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Fri May 3, 2013
Living Inside the Box
IRA FLATOW, HOST:
Here with us now is Flora Lichtman, our correspondent and managing editor for video. Flora, welcome.
FLORA LICHTMAN, BYLINE: Hi.
FLATOW: What wonderful stuff do you have for us this week?
LICHTMAN: Well, from the less practical or the no practical application to the very practical in this week's Video Pick.
LICHTMAN: This week's Video Pick. Let me just tell you the story of Michele Bertomen and David Boyle. They are - they were property owners in Brooklyn, New York. They had this little lot, 20 by 40 feet, in Williamsburg. And they had the dream of building their own home. Now, Michele is an architect and David is a contractor, and they thought, well, let's build something conventional. You know, it's a small lot, but maybe we can make something sort of, you know, just a nice little home. And they sent out the plans and it came back at over $300,000. And this as more than they have.
LICHTMAN: You know, they thought it's small place, right?
LICHTMAN: But it turns out that the costs for building houses, at least in their experience, it wasn't the materials. It was the manpower, the insurance.
FLATOW: This is New York.
LICHTMAN: So they had another idea.
LICHTMAN: And that's this week's Video Pick. They decided to try building with shipping containers. You know what I'm talking about?
FLATOW: Those rectangular boxy things...
LICHTMAN: Yeah, the big metal boxes.
FLATOW: Big metal boxes.
LICHTMAN: You see them on cargo ships.
FLATOW: Right. They're stacked up like crazy.
LICHTMAN: They're stacked up, right. They can take a lot of weight.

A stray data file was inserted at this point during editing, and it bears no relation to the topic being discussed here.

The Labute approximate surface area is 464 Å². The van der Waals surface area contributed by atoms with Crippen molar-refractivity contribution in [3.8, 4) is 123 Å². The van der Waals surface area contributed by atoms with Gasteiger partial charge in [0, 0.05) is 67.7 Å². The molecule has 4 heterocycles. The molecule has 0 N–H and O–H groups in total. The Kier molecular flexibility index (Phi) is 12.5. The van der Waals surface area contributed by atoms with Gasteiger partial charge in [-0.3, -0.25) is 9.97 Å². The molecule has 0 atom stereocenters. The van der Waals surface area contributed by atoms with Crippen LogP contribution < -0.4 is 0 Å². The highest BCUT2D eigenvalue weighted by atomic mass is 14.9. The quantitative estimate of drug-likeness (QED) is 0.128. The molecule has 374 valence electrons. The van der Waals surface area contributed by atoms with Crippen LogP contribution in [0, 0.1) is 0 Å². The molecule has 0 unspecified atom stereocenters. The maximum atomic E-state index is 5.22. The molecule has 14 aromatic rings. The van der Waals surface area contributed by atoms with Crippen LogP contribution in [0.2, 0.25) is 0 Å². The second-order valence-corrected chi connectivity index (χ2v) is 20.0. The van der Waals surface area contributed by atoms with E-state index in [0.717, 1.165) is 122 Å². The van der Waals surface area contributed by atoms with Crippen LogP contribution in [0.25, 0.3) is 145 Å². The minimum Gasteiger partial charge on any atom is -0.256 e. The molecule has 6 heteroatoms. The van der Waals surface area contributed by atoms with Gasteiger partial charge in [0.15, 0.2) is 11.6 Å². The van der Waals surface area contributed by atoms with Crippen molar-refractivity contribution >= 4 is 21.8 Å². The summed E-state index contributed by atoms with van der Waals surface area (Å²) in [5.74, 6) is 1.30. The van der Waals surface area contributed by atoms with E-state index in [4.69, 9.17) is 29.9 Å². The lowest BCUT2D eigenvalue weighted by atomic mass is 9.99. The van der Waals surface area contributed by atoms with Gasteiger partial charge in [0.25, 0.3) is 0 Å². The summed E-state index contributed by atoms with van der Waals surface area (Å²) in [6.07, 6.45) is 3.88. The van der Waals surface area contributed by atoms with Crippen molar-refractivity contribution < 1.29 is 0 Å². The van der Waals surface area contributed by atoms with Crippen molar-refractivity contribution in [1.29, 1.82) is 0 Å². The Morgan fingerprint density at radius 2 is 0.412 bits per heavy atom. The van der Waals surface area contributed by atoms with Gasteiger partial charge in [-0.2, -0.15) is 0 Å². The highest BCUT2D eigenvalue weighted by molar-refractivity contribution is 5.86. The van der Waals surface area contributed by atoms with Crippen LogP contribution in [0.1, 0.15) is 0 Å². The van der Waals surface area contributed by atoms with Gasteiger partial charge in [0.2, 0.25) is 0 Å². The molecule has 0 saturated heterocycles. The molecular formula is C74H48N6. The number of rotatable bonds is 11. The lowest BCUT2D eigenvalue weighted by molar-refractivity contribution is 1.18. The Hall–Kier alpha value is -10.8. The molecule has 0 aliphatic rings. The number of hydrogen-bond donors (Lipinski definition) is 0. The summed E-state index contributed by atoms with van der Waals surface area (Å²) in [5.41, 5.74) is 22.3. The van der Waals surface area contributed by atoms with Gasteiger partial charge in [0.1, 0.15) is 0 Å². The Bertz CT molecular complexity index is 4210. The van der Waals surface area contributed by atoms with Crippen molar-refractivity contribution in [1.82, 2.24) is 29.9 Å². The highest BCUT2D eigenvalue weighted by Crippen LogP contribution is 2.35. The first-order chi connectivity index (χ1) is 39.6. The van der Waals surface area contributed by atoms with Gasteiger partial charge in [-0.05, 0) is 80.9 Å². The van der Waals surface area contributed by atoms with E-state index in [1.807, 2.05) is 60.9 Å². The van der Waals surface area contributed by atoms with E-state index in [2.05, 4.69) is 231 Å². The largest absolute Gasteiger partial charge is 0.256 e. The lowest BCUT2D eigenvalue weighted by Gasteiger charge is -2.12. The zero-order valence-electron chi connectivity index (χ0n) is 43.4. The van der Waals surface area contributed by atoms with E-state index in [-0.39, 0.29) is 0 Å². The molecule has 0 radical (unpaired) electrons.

FLATOW: Yeah. This is SCIENCE FRIDAY from NPR.
LICHTMAN: I'm Flora Lichtman.
FLATOW: I'm Ira Flatow, talking about where we left off with the shipping containers.
LICHTMAN: Right. So people have done this before. But the amazing thing about this - so we took a tour of their home, and that's this week's video. The amazing thing about this is that Michele went to work in the morning and she came home and the building was up. And not only that, the reason why they chose shipping containers is because it was just a lot less expensive. So it was like $50,000 to get the building envelope with these recycled shipping containers, which, by the way, had been in service for 10 years shipping goods, versus the $300,000 for the envelope of the building that they had mapped out.
FLATOW: Mm-hmm. And so they saved a lot of money.
LICHTMAN: They saved - and they have a beautiful home.
FLATOW: It's our Video Pick of the Week. It's up there on our website, and it really is beautiful. You took - you got the 50 cent tour of the place.
LICHTMAN: Oh, I occupied them for hours.
LICHTMAN: I went through the drawers. I was in the bathrooms. I wanted to see it all. And it really was - one of the cool things is they have all these roof decks. So the way it's arranged, there are these - there are three shipping containers on one side stacked up.